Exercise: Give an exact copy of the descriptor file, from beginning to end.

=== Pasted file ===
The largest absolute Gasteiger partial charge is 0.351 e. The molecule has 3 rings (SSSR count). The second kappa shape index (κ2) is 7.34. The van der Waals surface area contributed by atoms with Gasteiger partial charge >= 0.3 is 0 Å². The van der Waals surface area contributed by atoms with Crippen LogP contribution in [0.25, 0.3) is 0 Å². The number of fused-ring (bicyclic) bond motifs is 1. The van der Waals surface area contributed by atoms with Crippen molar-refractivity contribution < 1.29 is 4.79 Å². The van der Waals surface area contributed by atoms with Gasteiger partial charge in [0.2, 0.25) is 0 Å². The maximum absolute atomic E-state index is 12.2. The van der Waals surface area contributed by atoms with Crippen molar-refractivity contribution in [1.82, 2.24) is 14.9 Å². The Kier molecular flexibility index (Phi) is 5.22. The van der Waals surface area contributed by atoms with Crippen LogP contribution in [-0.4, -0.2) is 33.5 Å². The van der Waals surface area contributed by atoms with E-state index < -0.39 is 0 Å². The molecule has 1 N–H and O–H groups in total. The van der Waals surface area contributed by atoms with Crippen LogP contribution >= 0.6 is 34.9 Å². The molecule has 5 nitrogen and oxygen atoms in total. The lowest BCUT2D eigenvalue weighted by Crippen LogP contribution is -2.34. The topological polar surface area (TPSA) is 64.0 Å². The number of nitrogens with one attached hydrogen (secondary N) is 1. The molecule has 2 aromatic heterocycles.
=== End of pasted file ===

The largest absolute Gasteiger partial charge is 0.351 e. The molecule has 3 rings (SSSR count). The second kappa shape index (κ2) is 7.34. The van der Waals surface area contributed by atoms with Gasteiger partial charge >= 0.3 is 0 Å². The van der Waals surface area contributed by atoms with Crippen LogP contribution in [0.25, 0.3) is 0 Å². The number of fused-ring (bicyclic) bond motifs is 1. The van der Waals surface area contributed by atoms with Crippen molar-refractivity contribution < 1.29 is 4.79 Å². The van der Waals surface area contributed by atoms with Gasteiger partial charge in [0.2, 0.25) is 0 Å². The maximum absolute atomic E-state index is 12.2. The van der Waals surface area contributed by atoms with Crippen molar-refractivity contribution in [1.82, 2.24) is 14.9 Å². The Kier molecular flexibility index (Phi) is 5.22. The van der Waals surface area contributed by atoms with Crippen LogP contribution in [-0.4, -0.2) is 33.5 Å². The van der Waals surface area contributed by atoms with E-state index < -0.39 is 0 Å². The molecule has 1 N–H and O–H groups in total. The van der Waals surface area contributed by atoms with Crippen LogP contribution >= 0.6 is 34.9 Å². The molecule has 5 nitrogen and oxygen atoms in total. The lowest BCUT2D eigenvalue weighted by Crippen LogP contribution is -2.34. The topological polar surface area (TPSA) is 64.0 Å². The number of nitrogens with one attached hydrogen (secondary N) is 1. The molecule has 2 aromatic heterocycles.